Of the alleged instructional errors, only one may come up at the retrial. Defendant contends that the trial court should have sua sponte instructed the jury on the so-called Davenport rule: "the prosecution has the burden of proving `that there *76 is no innocent theory possible which will, without violation of reason, accord with the facts'". People v Davenport, 39 Mich. App. 252, 256; 197 NW2d 521 (1972). The Davenport rule, however, applies only where the people's case depends entirely upon circumstantial evidence. Id. In the present case, the people introduced direct evidence. Thus, the Davenport rule does not apply and the jury should not have been instructed as to its terms.

    Moving beyond the defendant's alleged instructional errors, we address first defendant's contention that his convictions for armed robbery and felony-firearm run afoul of the Double Jeopardy Clause. On the authority of Wayne County Prosecutor v Recorder's Court Judge, 406 Mich. 374; 280 NW2d 793 (1979), we reject that contention.

    Defendant has raised a number of other issues that may arise at the new trial. He argues that his confession was coerced because it was made before he was arraigned. He also asserts that the line-up, in which he was identified, was improper and that the witness's in-court identification of the defendant has no independent basis. The defendant, however, did not raise these issues below. The defendant should have requested a Walker[1] hearing to determine the voluntariness of his confession and a Wade[2] hearing to determine the propriety of the line-up. In the absence of such evidentiary hearings, we decline to address defendant's claims of error.

    Defendant's final two allegations of error are: (1) the trial court erred in allowing the testimony of a witness who had violated the court's sequestration order; and (2) the trial court erred in finding *77 that the prosecutor showed due diligence in attempting to produce a res gestae witness. The trial court's actions were in response to peculiar factual situations and, as such, are unlikely to be repeated at the new trial. Therefore, we decline to address the issues.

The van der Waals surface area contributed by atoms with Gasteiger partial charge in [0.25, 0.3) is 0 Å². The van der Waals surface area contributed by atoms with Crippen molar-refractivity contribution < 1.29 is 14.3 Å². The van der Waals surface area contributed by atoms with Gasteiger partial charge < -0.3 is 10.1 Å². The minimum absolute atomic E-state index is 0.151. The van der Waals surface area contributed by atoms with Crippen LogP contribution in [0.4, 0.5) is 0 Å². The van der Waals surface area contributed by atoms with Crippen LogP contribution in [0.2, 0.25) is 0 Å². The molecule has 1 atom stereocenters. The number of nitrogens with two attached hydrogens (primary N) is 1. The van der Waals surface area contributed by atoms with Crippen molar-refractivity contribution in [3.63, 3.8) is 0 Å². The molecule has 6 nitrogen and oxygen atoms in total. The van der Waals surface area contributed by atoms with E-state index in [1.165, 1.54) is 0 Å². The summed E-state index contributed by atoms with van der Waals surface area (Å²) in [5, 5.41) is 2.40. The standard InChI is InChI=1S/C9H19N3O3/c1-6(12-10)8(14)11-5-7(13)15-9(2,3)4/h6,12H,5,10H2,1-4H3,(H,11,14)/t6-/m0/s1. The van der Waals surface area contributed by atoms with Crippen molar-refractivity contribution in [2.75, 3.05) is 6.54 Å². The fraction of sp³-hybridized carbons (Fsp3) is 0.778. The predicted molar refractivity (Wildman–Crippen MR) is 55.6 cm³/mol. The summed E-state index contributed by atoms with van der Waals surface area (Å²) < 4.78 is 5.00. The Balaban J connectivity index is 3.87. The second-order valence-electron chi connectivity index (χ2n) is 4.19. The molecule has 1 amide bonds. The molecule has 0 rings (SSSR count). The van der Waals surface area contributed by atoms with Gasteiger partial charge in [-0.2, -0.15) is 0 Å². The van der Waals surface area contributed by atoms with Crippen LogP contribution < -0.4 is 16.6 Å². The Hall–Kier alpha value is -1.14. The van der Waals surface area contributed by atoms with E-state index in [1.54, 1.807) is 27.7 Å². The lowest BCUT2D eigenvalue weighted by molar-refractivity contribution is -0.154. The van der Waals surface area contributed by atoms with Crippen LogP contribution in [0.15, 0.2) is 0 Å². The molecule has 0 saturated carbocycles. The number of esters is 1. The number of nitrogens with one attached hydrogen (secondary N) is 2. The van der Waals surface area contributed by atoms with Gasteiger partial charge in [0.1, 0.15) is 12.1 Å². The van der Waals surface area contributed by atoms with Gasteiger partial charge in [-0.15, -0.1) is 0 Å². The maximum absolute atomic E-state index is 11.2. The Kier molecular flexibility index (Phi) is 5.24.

Reversed and remanded.

    P.R. JOSLYN, J. (dissenting).

    I respectfully dissent. The majority would reverse these two felony convictions under the claims that the court improperly instructed the jury in two specific areas. First, the court did not tell the jury that the element of assault must contain the word immediate battery. Second, the court failed to instruct that armed robbery is a specific intent crime and particularly that the intent to permanently deprive the owner of his property was not instructed upon. I would concur with the result if these elements were placed at issue before the fact finder, especially since there are standard jury instructions. The record reflects that the question of whether there was an assault was literally taken away from the fact finder without objection. The court while instructing said, "I have advised you that pointing a weapon at someone is putting that person in fear, telling that person that something was going to happen to them. That's an assault".

    I cannot concur with the majority that the failure to give the specific intent instruction mandates reversal in this case. The proof of a larceny was overwhelming, in fact, so are the proofs as to armed robbery. Further, the defense was that of identity and not diminished capacity. Defendant interposed no objection to the offered instructions, either prior to or after they were given to the jury. The absence of timely objection at trial precludes *78 appellate review of claimed error in the absence of manifest injustice. People v Branner, 53 Mich. App. 541; 220 NW2d 183 (1974), lv den 392 Mich. 814 (1974).

    The trial court's failure here to instruct on the elements of larceny as it relates to the specific intent necessary to convict did not constitute manifest injustice and defendant's failure to object to the jury instructions precludes him from challenging the validity of the instructions on appeal. See People v Petrosky, 286 Mich. 397, 401; 282 N.W. 191 (1938); People v Rabb, 112 Mich. App. 430, 435; 316 NW2d 446 (1982). In Petrosky, the trial court failed to define larceny any better than was done here. The trial judge indicated that it "was [a] taking with intent to steal and appropriate property to one's own use". The Supreme Court held that the instructions were not erroneous where the evidence at trial negated any inference that the articles were taken with the owner's consent. Here the facts before the jury negated any inference other than that whoever assaulted the victim intended to permanently deprive him of his property.

    I would concur with the conclusions reached as to the other issues raised. The claims of the defendant as to the nonproduction of the res gestae witness is without merit and no prejudice occurred in the technical violation of the order of sequestration.

    The convictions should be affirmed.


    [*] Circuit judge, sitting on the Court of Appeals by assignment.

    [1] People v Walker (On Rehearing), 374 Mich. 331; 132 NW2d 87 1965).

    [2] United States v Wade, 388 U.S. 218; 87 S. Ct. 1926; 18 L. Ed. 2d 1149 (1967).